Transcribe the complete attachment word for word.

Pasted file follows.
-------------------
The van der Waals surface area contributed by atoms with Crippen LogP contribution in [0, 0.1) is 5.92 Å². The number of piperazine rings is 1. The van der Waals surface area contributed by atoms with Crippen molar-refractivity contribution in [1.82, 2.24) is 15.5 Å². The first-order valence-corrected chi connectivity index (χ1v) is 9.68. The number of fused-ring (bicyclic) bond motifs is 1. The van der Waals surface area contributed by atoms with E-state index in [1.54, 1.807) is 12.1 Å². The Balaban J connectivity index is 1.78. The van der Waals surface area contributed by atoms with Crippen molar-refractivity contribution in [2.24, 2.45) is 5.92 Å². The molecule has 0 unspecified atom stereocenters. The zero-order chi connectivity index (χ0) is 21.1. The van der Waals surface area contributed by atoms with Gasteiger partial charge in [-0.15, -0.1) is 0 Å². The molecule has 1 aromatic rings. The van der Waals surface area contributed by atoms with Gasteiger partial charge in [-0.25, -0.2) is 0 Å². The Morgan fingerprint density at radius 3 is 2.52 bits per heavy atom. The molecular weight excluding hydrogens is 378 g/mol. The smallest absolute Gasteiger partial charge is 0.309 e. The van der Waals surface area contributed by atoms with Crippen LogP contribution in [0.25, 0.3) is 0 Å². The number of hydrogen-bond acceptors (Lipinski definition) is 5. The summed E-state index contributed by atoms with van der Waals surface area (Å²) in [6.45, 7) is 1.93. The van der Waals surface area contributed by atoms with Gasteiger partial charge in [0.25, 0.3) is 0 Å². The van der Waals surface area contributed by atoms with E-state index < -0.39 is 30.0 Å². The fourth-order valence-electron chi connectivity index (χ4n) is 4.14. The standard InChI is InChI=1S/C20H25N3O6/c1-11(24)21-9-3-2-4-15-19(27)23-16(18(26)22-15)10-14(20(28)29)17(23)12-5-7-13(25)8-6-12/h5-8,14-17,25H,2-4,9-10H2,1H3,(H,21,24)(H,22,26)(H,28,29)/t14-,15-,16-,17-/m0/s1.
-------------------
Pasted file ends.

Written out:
The van der Waals surface area contributed by atoms with Crippen LogP contribution in [0, 0.1) is 5.92 Å². The number of piperazine rings is 1. The van der Waals surface area contributed by atoms with Crippen molar-refractivity contribution in [1.82, 2.24) is 15.5 Å². The first-order valence-corrected chi connectivity index (χ1v) is 9.68. The number of fused-ring (bicyclic) bond motifs is 1. The van der Waals surface area contributed by atoms with E-state index in [1.54, 1.807) is 12.1 Å². The Balaban J connectivity index is 1.78. The van der Waals surface area contributed by atoms with Crippen molar-refractivity contribution in [2.24, 2.45) is 5.92 Å². The molecule has 0 unspecified atom stereocenters. The zero-order chi connectivity index (χ0) is 21.1. The van der Waals surface area contributed by atoms with Gasteiger partial charge in [-0.15, -0.1) is 0 Å². The molecule has 1 aromatic rings. The van der Waals surface area contributed by atoms with Gasteiger partial charge in [-0.25, -0.2) is 0 Å². The Morgan fingerprint density at radius 3 is 2.52 bits per heavy atom. The molecular weight excluding hydrogens is 378 g/mol. The smallest absolute Gasteiger partial charge is 0.309 e. The van der Waals surface area contributed by atoms with Crippen LogP contribution in [0.25, 0.3) is 0 Å². The number of hydrogen-bond acceptors (Lipinski definition) is 5. The summed E-state index contributed by atoms with van der Waals surface area (Å²) in [6.45, 7) is 1.93. The van der Waals surface area contributed by atoms with Gasteiger partial charge in [0.25, 0.3) is 0 Å². The van der Waals surface area contributed by atoms with E-state index < -0.39 is 30.0 Å². The fourth-order valence-electron chi connectivity index (χ4n) is 4.14. The standard InChI is InChI=1S/C20H25N3O6/c1-11(24)21-9-3-2-4-15-19(27)23-16(18(26)22-15)10-14(20(28)29)17(23)12-5-7-13(25)8-6-12/h5-8,14-17,25H,2-4,9-10H2,1H3,(H,21,24)(H,22,26)(H,28,29)/t14-,15-,16-,17-/m0/s1.